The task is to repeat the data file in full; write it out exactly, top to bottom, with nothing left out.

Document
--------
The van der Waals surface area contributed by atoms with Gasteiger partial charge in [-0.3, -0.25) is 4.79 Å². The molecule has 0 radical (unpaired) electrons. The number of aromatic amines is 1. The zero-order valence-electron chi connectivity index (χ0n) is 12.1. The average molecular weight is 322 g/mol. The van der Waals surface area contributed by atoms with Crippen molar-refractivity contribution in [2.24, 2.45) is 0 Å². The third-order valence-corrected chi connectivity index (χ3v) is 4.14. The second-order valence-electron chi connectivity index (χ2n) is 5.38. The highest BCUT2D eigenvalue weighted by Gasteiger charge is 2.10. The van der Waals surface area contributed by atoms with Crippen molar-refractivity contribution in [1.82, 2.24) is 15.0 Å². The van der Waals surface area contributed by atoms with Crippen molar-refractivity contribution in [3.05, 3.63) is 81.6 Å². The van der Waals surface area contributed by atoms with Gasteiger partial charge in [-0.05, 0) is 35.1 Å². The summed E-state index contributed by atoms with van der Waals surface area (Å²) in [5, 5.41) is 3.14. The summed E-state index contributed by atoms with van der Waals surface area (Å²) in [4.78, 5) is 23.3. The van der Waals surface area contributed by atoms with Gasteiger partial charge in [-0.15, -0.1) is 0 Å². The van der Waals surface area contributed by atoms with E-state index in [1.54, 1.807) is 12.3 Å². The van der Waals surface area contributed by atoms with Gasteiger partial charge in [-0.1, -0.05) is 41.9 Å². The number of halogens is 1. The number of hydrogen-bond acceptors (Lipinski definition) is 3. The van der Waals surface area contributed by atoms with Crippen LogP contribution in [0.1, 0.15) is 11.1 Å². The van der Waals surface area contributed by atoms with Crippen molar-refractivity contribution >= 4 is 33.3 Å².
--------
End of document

The van der Waals surface area contributed by atoms with Gasteiger partial charge in [-0.3, -0.25) is 4.79 Å². The molecule has 0 radical (unpaired) electrons. The number of aromatic amines is 1. The zero-order valence-electron chi connectivity index (χ0n) is 12.1. The average molecular weight is 322 g/mol. The van der Waals surface area contributed by atoms with Crippen molar-refractivity contribution in [2.24, 2.45) is 0 Å². The third-order valence-corrected chi connectivity index (χ3v) is 4.14. The second-order valence-electron chi connectivity index (χ2n) is 5.38. The highest BCUT2D eigenvalue weighted by Gasteiger charge is 2.10. The van der Waals surface area contributed by atoms with Crippen molar-refractivity contribution in [1.82, 2.24) is 15.0 Å². The van der Waals surface area contributed by atoms with Crippen molar-refractivity contribution in [3.05, 3.63) is 81.6 Å². The van der Waals surface area contributed by atoms with Gasteiger partial charge in [-0.05, 0) is 35.1 Å². The summed E-state index contributed by atoms with van der Waals surface area (Å²) in [5, 5.41) is 3.14. The summed E-state index contributed by atoms with van der Waals surface area (Å²) in [4.78, 5) is 23.3. The van der Waals surface area contributed by atoms with Gasteiger partial charge in [-0.15, -0.1) is 0 Å². The van der Waals surface area contributed by atoms with E-state index in [1.54, 1.807) is 12.3 Å². The van der Waals surface area contributed by atoms with Gasteiger partial charge in [-0.1, -0.05) is 41.9 Å². The number of halogens is 1. The number of hydrogen-bond acceptors (Lipinski definition) is 3. The van der Waals surface area contributed by atoms with Crippen LogP contribution in [0.1, 0.15) is 11.1 Å². The van der Waals surface area contributed by atoms with Crippen molar-refractivity contribution >= 4 is 33.3 Å².